The middle chapter of the prequel trilogy, Star Wars: Attack of the Clonesarrived May 16, 2002. To celebrate 20 years of the filmand anniversary, StarWars.com presents Clone at 20, a special series of interviews, editorials, etc.
Turns out the first person to duel Anakin Skywalker wasn’t a Sith Lord, weird alien, or other powerful villain. Rather, it was someone from our own galaxy.
“I remember when I got the phone call saying I got the part,” Hayden Christensen said. “I was still in bed, actually, in my apartment in Vancouver at the time. I remember walking out after hanging up the phone, just a little stunned and in disbelief at the news, walking into the living room where my roommate. He knew I was expecting this call, he saw my smile and immediately knew there was good news. My response was, I lit an imaginary lightsaber. He was a great star wars fan too, and he had the episode I soundtrack. He put the star wars soundtrack, and we had this whole imaginary lightsaber duel around our apartment, jumping all over the furniture and screaming like dazed little kids.
Christensen smiles as he tells the story in a Zoom chat with StarWars.com, marking the 20and birthday Star Wars: Attack of the Clones. In the film, Christensen would be tasked with playing a maturing Anakin Skywalker – and stepping into the central role of the prequel trilogy, if not the entirety. star wars saga.
“For me, trying to develop the character of Anakin, I could take a lot of things. There was a lot of source material. I was playing a role that had been done before me, as well as after me. It was a character who had a family, children who had grown up. You had all of those elements, and where he was at in his life and what that life was like, and how all of that would have affected him. There were a lot of elements that had to be consistent,” he says. “And for me, one of the aspects of star wars what I found really compelling was the generational aspect of it. I really wanted it to feel authentic and have as much continuity as possible. I was very aware of the performance that Jake Lloyd gave [in Episode I], and wanting to make it look like it was really just an older version of that kid, to some of the nuances and ways of Darth Vader, wanting that transition to have some context as well, and to his kids, Luke and Leia, and for that bloodline to feel compelling. So I had a lot of things to draw on, and of course, everything he goes through in the story.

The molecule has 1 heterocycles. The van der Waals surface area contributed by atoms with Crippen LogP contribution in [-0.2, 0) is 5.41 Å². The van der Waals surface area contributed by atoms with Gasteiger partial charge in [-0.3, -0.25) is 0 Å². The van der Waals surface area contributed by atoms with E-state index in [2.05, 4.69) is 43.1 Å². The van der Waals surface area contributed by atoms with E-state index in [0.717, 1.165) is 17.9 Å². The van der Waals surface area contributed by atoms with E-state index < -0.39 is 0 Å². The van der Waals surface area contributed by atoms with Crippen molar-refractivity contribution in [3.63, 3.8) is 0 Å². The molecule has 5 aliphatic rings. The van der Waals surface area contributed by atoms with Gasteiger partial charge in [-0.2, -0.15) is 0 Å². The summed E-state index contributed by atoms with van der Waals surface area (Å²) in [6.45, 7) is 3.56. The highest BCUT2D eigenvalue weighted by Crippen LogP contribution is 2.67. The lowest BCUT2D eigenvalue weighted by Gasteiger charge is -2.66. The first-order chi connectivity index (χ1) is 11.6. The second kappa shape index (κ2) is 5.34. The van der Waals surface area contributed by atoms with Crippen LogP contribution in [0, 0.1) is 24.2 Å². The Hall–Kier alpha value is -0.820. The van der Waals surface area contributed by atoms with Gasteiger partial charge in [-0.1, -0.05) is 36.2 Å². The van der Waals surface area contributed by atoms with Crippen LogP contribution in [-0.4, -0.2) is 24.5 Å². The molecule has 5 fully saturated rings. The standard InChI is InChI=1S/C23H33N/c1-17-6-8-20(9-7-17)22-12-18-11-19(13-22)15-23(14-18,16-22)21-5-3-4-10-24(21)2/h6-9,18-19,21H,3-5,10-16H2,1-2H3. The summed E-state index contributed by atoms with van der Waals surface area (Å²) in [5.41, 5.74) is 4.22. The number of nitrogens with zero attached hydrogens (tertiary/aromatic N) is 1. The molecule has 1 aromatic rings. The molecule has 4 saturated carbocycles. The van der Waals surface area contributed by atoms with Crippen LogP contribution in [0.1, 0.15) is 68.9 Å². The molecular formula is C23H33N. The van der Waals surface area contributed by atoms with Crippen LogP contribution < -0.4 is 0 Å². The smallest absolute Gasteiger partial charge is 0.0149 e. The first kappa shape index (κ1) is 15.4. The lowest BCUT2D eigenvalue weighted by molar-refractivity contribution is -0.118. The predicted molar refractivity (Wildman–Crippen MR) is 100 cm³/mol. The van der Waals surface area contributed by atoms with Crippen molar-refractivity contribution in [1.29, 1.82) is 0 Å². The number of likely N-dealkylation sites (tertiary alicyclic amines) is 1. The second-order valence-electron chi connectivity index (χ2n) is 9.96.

Anakin from Episode II is not yet a Jedi, but a Padawan for Obi-Wan Kenobi. He can be kind, impatient, arrogant, insecure, warm and hot-tempered. In other words, he really is a teenager. Like the story of attack of the clones develops, Anakin falls in a forbidden love with Padmé by Natalie Portman Amidala, but he also suffers from premonitions surrounding his mother, Shmi. Desperate, he disobeys orders and returns to his home planet of Tatooine to find her. Anakin travels the desert world, eventually finding Shmi captive in a Tusken camp; only he arrives too late, and she dies in his arms. Enraged, Anakin goes on a rampage, slaughtering the Tuskens in an act of revenge.